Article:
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Generalist red velvet mite predator (Balaustium sp.) performs better on a mixed diet

Overview of attention for article published in Experimental & Applied Acarology, August 2013
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28 Mendeley
Title
Generalist red velvet mite predator (Balaustium sp.) performs better on a mixed diet
Published in
Experimental & Applied Acarology, August 2013
DOI 10.1007/s10493-013-9727-1
Pubmed ID
Authors

Karen Muñoz-Cárdenas, Luz Stella Fuentes, R. Fernando Cantor, C. Daniel Rodríguez, Arne Janssen, Maurice W. Sabelis

Abstract

Generalist predators have the potential advantage to control more than one pest and to be more persistent than specialist predators because they can survive on different foods. Moreover, their population growth rate may be elevated when offered a mixture of prey species. We studied a generalist predatory mite Balaustium sp. that shows promise for biological control of thrips and whiteflies in protected rose cultures in Colombia. Although starting its life in the soil, this predator makes excursions onto plants where it feeds on various arthropods. We quantified life history parameters of the predator, offering high densities of three pest species: first-instar larvae of Frankliniella occidentalis, eggs of Trialeurodes vaporariorum and Tetranychus urticae, either alone or in combination. The predators completed their life cycle on each diet. The egg-to-egg period was c. 2 months. All eggs were laid in one batch in 1-2 days, indicating a pronounced semelparous reproduction pattern. In general, females reproduced earlier and laid more eggs on mixed diets, and these early reproducers consequently had higher population growth rates than late reproducers. The best diet in terms of egg-to-egg period and juvenile survival was the combination of eggs from whiteflies and spider mites. Spider mite eggs alone and western flower thrips larvae alone were the worst diets. It remains to be investigated whether mixed diets promote the population growth rate of Balaustium sufficiently for biocontrol of whiteflies and thrips in the presence of alternative prey, such as spider mites, to become effective.

Twitter Demographics

The data shown below were collected from the profiles of 2 tweeters who shared this research output. Click here to find out more about how the information was compiled.

Mendeley readers

The data shown below were compiled from readership statistics for 28 Mendeley readers of this research output. Click here to see the associated Mendeley record.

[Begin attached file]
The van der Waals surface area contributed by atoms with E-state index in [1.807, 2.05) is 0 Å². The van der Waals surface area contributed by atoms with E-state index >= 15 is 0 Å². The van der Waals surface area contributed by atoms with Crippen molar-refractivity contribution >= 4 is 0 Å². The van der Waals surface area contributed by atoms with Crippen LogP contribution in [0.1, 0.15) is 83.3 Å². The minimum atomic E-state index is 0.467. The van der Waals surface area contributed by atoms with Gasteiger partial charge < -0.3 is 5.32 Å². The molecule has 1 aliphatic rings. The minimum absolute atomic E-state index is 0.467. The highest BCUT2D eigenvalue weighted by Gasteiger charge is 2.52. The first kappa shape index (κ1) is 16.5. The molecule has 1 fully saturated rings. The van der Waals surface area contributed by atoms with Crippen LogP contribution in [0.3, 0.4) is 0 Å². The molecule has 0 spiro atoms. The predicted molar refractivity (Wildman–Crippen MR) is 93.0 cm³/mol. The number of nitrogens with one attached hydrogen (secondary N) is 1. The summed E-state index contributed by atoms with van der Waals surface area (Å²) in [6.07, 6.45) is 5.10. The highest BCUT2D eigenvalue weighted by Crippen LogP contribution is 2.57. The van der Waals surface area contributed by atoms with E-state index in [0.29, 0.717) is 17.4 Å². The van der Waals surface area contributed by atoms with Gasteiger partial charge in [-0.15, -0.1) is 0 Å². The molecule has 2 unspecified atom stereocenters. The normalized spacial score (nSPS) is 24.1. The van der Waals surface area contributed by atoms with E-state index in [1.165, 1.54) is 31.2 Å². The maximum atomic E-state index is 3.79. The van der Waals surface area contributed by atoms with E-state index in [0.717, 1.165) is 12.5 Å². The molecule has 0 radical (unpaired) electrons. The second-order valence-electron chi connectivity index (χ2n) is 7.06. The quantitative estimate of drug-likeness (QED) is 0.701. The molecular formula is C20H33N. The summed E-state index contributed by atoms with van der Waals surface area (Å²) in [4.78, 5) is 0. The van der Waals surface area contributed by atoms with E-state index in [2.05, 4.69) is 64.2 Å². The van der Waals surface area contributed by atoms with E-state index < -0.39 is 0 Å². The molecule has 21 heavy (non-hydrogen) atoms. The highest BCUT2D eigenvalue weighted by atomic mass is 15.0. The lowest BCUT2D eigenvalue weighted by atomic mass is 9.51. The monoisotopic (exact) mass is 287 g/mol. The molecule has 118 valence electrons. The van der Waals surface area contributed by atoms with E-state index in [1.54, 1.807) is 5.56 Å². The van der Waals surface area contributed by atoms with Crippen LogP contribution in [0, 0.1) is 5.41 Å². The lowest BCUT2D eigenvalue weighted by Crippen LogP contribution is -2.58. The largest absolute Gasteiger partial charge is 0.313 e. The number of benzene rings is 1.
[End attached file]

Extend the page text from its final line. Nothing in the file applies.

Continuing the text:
Geographical breakdown

Country Count As %
Brazil 3 11%
United Kingdom 1 4%
Uruguay 1 4%
Colombia 1 4%
Unknown 22 79%

Demographic breakdown

Readers by professional status Count As %
Student > Ph. D. Student 8 29%
Researcher 6 21%
Professor > Associate Professor 3 11%
Student > Bachelor 3 11%
Unspecified 3 11%
Other 5 18%
Readers by discipline Count As %
Agricultural and Biological Sciences 17 61%
Unspecified 4 14%
Earth and Planetary Sciences 3 11%
Environmental Science 3 11%
Chemical Engineering 1 4%
Other 0 0%

Attention Score in Context

This research output has an Altmetric Attention Score of 2. This is our high-level measure of the quality and quantity of online attention that it has received. This Attention Score, as well as the ranking and number of research outputs shown below, was calculated when the research output was last mentioned on 03 September 2013.
All research outputs
#7,317,730
of 12,316,795 outputs
Outputs from Experimental & Applied Acarology
#251
of 492 outputs
Outputs of similar age
#72,618
of 153,936 outputs
Outputs of similar age from Experimental & Applied Acarology
#3
of 10 outputs
Altmetric has tracked 12,316,795 research outputs across all sources so far. This one is in the 39th percentile – i.e., 39% of other outputs scored the same or lower than it.
So far Altmetric has tracked 492 research outputs from this source. They receive a mean Attention Score of 3.2. This one is in the 48th percentile – i.e., 48% of its peers scored the same or lower than it.
Older research outputs will score higher simply because they've had more time to accumulate mentions. To account for age we can compare this Altmetric Attention Score to the 153,936 tracked outputs that were published within six weeks on either side of this one in any source. This one has gotten more attention than average, scoring higher than 51% of its contemporaries.
We're also able to compare this research output to 10 others from the same source and published within six weeks on either side of this one. This one has scored higher than 7 of them.